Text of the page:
Message to the Congress Transmitting the Annual Report of the United States Arms Control and Disarmament Agency

February 9, 1983

To the Congress of the United States:

I am pleased to transmit to you the 1982 Annual Report of the United States Arms Control and Disarmament Agency. This report, the 22nd submitted since the creation of the agency, provides a complete review of the important work of an Agency which plays a crucial role in our country's national security program.

On September 21, 1982, I met at the White House with the three U.S. arms control negotiators, Ambassadors Rowny, Nitze, and Staar before they returned to Europe for the final 1982 sessions of the START, INF, and MBFR negotiations, respectively. At that time, I outlined the following general principles which guide the formation of our arms control policies:

-- Arms control must be an instrument of, and not a substitute for, a coherent security policy aimed in the first instance at the Soviet advantage in the most destabilizing class of weapons -- ballistic missiles and, especially, intercontinental ballistic missiles (ICBMs). We will work for agreements that truly enhance security by reinforcing peace through deterrence.

-- We must seek agreements that involve substantial and militarily significant reductions on both sides.

-- Agreements must be based on the principle of equality of rights and limits.

-- Arms control agreements must include effective means of verification. They cannot be based on trust alone.

-- Our efforts will be guided by seriousness of purpose, reflected in our willingness to seek reduction to significantly lower levels of nuclear forces based on equal, balanced levels of comparable systems.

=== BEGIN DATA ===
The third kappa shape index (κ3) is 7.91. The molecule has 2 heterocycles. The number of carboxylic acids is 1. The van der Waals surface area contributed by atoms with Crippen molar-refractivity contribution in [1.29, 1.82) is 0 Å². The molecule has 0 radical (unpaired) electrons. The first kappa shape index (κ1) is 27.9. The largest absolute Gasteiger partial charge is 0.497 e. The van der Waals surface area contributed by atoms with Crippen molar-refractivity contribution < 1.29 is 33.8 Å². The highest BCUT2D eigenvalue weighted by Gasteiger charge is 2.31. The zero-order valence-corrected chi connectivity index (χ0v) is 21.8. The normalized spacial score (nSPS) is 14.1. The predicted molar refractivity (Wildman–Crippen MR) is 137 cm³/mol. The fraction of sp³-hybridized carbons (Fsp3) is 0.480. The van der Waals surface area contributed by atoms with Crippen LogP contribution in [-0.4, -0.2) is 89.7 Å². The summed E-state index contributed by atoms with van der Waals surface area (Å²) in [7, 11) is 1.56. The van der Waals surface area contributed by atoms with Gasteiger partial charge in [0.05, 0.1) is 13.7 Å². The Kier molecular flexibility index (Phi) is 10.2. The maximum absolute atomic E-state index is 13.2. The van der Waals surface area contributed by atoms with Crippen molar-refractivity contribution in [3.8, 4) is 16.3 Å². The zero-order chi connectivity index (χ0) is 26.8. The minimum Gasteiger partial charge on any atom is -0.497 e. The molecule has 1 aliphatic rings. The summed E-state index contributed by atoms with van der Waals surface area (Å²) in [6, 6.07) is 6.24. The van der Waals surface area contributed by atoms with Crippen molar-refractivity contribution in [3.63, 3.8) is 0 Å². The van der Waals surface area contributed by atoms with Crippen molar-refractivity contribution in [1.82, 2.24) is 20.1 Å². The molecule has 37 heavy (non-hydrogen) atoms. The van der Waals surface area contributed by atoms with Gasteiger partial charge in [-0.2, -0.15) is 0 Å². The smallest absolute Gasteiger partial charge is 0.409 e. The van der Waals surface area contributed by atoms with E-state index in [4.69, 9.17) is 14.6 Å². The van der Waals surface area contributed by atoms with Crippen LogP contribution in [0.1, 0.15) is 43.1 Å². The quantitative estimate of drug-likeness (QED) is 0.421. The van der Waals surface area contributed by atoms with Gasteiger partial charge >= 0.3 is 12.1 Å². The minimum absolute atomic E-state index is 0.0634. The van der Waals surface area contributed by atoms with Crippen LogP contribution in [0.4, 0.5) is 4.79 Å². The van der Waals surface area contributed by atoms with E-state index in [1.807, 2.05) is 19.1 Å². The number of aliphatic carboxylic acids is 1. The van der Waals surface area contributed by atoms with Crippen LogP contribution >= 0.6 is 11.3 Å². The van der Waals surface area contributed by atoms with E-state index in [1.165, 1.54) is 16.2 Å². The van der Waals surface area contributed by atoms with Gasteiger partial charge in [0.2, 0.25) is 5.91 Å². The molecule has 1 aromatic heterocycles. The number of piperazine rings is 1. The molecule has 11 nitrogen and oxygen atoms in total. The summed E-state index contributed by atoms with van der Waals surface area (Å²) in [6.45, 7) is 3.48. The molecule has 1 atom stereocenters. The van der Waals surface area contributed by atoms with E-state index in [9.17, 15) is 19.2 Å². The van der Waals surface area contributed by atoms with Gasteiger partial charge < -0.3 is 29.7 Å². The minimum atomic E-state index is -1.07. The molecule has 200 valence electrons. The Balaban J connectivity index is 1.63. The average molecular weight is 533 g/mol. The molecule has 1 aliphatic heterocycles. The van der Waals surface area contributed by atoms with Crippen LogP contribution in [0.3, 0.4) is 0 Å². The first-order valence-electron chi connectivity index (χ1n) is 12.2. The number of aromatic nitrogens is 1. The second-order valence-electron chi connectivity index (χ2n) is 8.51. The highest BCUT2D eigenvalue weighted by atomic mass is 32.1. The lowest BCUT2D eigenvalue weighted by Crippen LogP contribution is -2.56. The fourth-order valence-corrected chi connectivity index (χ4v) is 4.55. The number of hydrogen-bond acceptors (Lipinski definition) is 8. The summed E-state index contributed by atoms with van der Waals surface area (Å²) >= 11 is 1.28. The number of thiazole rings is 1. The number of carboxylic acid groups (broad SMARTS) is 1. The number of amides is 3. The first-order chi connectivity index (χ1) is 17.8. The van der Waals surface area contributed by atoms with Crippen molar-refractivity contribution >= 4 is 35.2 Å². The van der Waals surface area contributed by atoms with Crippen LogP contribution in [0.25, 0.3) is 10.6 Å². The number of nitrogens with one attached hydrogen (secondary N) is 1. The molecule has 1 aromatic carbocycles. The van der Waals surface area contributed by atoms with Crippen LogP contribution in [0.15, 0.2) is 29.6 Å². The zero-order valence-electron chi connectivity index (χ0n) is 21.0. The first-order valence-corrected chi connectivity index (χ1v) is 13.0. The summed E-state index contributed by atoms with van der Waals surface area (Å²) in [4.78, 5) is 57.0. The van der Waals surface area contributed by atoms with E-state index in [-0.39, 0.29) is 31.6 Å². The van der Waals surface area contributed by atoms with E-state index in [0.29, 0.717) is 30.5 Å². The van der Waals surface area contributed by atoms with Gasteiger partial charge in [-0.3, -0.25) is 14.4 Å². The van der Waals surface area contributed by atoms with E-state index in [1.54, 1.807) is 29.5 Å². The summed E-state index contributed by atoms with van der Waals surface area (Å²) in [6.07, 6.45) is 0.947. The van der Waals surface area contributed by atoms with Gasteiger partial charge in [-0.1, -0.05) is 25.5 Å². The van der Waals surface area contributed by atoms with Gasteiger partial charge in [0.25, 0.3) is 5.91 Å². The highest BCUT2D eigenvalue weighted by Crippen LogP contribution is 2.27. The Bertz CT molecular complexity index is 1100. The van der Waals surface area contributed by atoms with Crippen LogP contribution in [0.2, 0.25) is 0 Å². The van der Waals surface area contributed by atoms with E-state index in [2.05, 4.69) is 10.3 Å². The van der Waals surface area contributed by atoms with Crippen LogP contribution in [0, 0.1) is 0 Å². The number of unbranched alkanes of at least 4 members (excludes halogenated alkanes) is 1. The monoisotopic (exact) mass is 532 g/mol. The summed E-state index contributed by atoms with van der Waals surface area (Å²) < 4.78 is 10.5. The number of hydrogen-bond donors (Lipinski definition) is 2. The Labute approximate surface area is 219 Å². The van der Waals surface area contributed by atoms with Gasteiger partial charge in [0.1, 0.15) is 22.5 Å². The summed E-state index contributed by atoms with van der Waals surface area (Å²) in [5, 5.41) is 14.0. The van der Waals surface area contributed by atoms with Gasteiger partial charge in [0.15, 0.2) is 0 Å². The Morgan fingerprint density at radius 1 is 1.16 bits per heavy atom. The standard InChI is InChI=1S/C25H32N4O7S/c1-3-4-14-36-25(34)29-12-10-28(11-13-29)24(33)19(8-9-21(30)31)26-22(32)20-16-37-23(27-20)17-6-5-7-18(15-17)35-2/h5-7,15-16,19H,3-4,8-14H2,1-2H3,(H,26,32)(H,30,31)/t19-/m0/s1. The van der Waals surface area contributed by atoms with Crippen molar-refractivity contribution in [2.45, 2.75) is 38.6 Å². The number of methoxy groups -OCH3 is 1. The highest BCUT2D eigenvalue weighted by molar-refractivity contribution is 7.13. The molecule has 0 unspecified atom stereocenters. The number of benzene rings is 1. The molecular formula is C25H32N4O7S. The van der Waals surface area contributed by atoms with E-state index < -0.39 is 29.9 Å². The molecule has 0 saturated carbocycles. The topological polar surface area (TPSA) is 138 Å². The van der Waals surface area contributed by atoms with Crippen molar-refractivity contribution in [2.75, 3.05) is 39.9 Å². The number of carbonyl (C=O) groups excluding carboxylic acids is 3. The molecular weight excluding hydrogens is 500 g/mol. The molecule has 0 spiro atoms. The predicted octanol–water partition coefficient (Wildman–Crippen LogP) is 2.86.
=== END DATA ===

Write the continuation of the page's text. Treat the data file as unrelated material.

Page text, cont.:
These principles are in full accord with the basic purpose of both U.S. and NATO security policy -- ensuring the peace through deterrence of aggression. Deterring nuclear or conventional attack against us or our Allies must guide our approach to defense and arms control. These principles also lie at the heart of the comprehensive and innovative arms control approaches which this Administration has adopted. In each of the three most important areas of arms control -- strategic nuclear arms, intermediate-range nuclear forces, and conventional forces in Europe -- we have presented to the Soviet Union bold and equitable proposals which are in our mutual interest and which provide an opportunity to enhance world security and peace by significantly reducing the arsenals of both sides.

In each of these three negotiations, the United States has presented considered and equitable proposals which seek to establish a military equilibrium at reduced levels, eliminate the most destabilizing factors in the existing military balance, and enhance the security of both sides. When our national security, and that of our Allies, is at stake, we must approach arms control realistically. We do not seek agreements for their own sake; we seek them to build international security and stability. This Administration's reductions proposals for strategic and intermediate-range nuclear forces and for conventional forces reflect this approach. We are encouraged by the serious and businesslike conduct of these negotiations thus far. Although much hard bargaining lies ahead, I am determined to bargain in good faith until our objectives can be realized. We urge our Soviet negotiating partners equal seriousness of purpose.

The 1982 Annual Report not only includes details on all aspects of the three negotiations, but also refers to such other important elements of ACDA's responsibilities as providing expertise on both policy and technical levels for all other multilateral arms control negotiations, for our nuclear non-proliferation efforts, and for research and analysis of military budgets and arms transfers.

Ronald Reagan

The White House,

February 9, 1983.

Note: The report is entitled ``U.S. Arms Control and Disarmament Agency -- 1982 Annual Report'' (Government Printing Office, 133 pages).